The tualang tree or Koompassia excelsa
The Koompassia excelsa tree is one of the tallest tropical tree species in the world: the tallest measured specimen is 85. m or 88m tall. and also one of the most prominent trees in the tropical rainforests of the Sunda Shelf. It is found in Sumatra, Borneo, South Thailand, and Peninsular Malaysia. The grey, whitish bark of the tree, large bole, and often handsome crown makes it stand out amongst the other trees (usually). It is known by different names in different regions – Mengaris in Brunei and Sabah, Tualang in Peninsular Malaysia, Sialang in Indonesia, and Tapang in Sarawak. The name tualang comes from the Malay words of tua – old, and helang – eagle.
Tualangs only branch over the canopy (around 30 m) and have slippery trunks, which makes them attractive to the giant honey bees Apis dorsata that hang their huge combs from the branches. Even the bees cannot protect the trees from loggers, as nowadays tualang tree can only be found deep in the lowland rainforest. This special honey bee, deep lowland rainforest and Tualang tree are interrelated and inter connected, as giant honey bee (apis dorsata) habitat is only in deep rainforest this what make honey from Tualang tree nest is so special as what known as Madu Tualang in Malaysia, without vast rainforest to feed around there would meant extinction to this special honey bee, no honey bee nest on Tualang Tree and vice versa, no honey bee and no forest around it the big Tualang tree is more likely the first to go. The big tree absolutely worth more than the honey for loggers. What make this tree so special is bee hunter would make expedition into deep rainforest looking for Tualang tree to harvest honey. The trail leading to location of the Tualang tree would be marked and they would return annually to harvest honey. Tualang tree honey harvest technique and ritual is unique and well documented in books and documentary.
Species: Apis dorsata
Apis dorsata, the giant honey bee, is a honey bee of southern and southeastern Asia mainly in forested areas like the Terai of Nepal. The subspecies with the largest individuals is the Himalayan cliff honey bee — Apis dorsata laboriosa — but typical Apis dorsata workers from other subspecies are around 17–20 millimetres (0.7–0.8 in) long.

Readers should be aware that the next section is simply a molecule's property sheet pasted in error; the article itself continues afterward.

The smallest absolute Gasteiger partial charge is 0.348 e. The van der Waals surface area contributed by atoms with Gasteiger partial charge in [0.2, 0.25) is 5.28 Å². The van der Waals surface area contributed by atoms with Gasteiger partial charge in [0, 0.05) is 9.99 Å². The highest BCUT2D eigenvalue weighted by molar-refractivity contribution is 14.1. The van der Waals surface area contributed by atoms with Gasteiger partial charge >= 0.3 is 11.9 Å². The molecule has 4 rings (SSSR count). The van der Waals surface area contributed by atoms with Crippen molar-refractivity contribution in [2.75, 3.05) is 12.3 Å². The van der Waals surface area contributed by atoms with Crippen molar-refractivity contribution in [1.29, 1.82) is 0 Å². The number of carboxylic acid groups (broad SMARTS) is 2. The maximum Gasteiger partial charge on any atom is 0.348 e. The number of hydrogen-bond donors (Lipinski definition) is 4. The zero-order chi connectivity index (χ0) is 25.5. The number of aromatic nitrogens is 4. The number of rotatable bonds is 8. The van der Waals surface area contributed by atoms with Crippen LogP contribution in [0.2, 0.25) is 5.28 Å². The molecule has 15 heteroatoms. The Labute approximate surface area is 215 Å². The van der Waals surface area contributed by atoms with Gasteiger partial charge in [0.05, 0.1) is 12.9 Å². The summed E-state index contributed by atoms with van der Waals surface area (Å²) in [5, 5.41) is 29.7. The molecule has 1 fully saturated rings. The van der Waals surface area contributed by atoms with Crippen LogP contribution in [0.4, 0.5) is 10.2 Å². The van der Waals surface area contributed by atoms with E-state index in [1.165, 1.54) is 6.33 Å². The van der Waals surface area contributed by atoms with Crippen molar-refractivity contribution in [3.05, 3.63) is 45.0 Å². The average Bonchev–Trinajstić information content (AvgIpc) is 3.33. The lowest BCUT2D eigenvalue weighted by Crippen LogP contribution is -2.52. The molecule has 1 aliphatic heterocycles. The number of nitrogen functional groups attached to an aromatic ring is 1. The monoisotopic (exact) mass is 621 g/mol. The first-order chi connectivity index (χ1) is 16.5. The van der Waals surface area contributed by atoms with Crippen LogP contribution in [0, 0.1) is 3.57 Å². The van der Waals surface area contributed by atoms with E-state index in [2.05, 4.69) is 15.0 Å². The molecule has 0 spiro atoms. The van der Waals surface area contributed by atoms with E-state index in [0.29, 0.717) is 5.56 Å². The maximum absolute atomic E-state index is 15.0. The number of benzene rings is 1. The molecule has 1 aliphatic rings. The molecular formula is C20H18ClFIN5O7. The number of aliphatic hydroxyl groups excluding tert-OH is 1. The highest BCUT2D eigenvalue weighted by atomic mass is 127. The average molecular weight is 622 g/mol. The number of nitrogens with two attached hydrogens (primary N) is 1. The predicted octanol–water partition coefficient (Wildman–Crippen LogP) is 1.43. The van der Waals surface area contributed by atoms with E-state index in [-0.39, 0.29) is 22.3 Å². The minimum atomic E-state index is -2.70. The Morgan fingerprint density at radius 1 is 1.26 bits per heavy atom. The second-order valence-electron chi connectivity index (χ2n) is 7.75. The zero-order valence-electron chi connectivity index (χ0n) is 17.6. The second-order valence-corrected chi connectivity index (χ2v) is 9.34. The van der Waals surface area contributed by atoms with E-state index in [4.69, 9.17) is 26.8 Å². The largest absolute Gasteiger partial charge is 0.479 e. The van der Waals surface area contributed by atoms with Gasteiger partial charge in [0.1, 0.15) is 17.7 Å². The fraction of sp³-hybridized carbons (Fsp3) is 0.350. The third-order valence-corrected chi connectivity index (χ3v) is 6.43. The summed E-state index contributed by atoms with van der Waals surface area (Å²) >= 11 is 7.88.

Nests are mainly built in exposed places far off the ground, on tree limbs and under cliff overhangs, and sometimes on buildings. Apis dorsata is a defensive bee and has never been domesticated (as it does not use enclosed cavities for nesting). Each colony consists of a single vertical comb (sometimes approaching a square metre) suspended from above, and the comb is typically covered by a dense mass of bees in several layers. When disturbed, the workers may exhibit a defensive behavior known as defense waving. Bees in the outer layer thrust their abdomens ninety degrees in an upward direction and shake them in a synchronous way. This may be accompanied by stroking of the wings. The signal is transmitted to nearby workers that also adopt the posture, thus creating a visible — and audible — "ripple" effect across the face of the comb, in an almost identical manner to an audience wave at a crowded stadium.
These bees are tropical and in most places they migrate seasonally. Some recent evidence indicates that the bees return to the same nest site, even though most, if not all, the original workers might be replaced in the process. The mechanism of memory retention remains a mystery. Despite its aggressive nature, indigenous peoples have traditionally used this species as a source of honey and beeswax, a practice known as honey hunting.
Traditionally Malaysia honey hunters will head out into the jungle searching for the massive bee covered combs. Using fairly primitive, yet effective methods they will smoke the bees using an ingenious hand wrapped smoke torch made from tropical plant fronds/leaves. They smoke the giant bees then cut down the entire comb brood and all. All of this is done without any bee suits.
After the comb is cut down they will use the “crush and strain” method to extract the honey. The brood will often times be cooked and eaten. This is a fairly heavy handed way of harvesting as it does remove all the comb and kills the brood. The bees themselves simply fly off and start a new giant comb. The colony itself is not killed.
Some honey hunters use a lower impact and more sustainable technique. They will look for the colonies as night. Using rope ladders they climb high up in the trees to the hanging colonies. Flash lights are used very sparingly, dorsata will go after them. They will locate the honey stores at the top of the honey comb. Honey stores are easy to identify because the comb is thicker. They honey hunter brushes away the layers of bees over the honey stores. These guys do use bee suits. Once the honey stores are uncovered they will use a knife and cut only the honeycomb out. This leaves the brood and pollen stores intact. The bees will replace their stores in about 15 days or so allowing for multiple harvests from the same colony.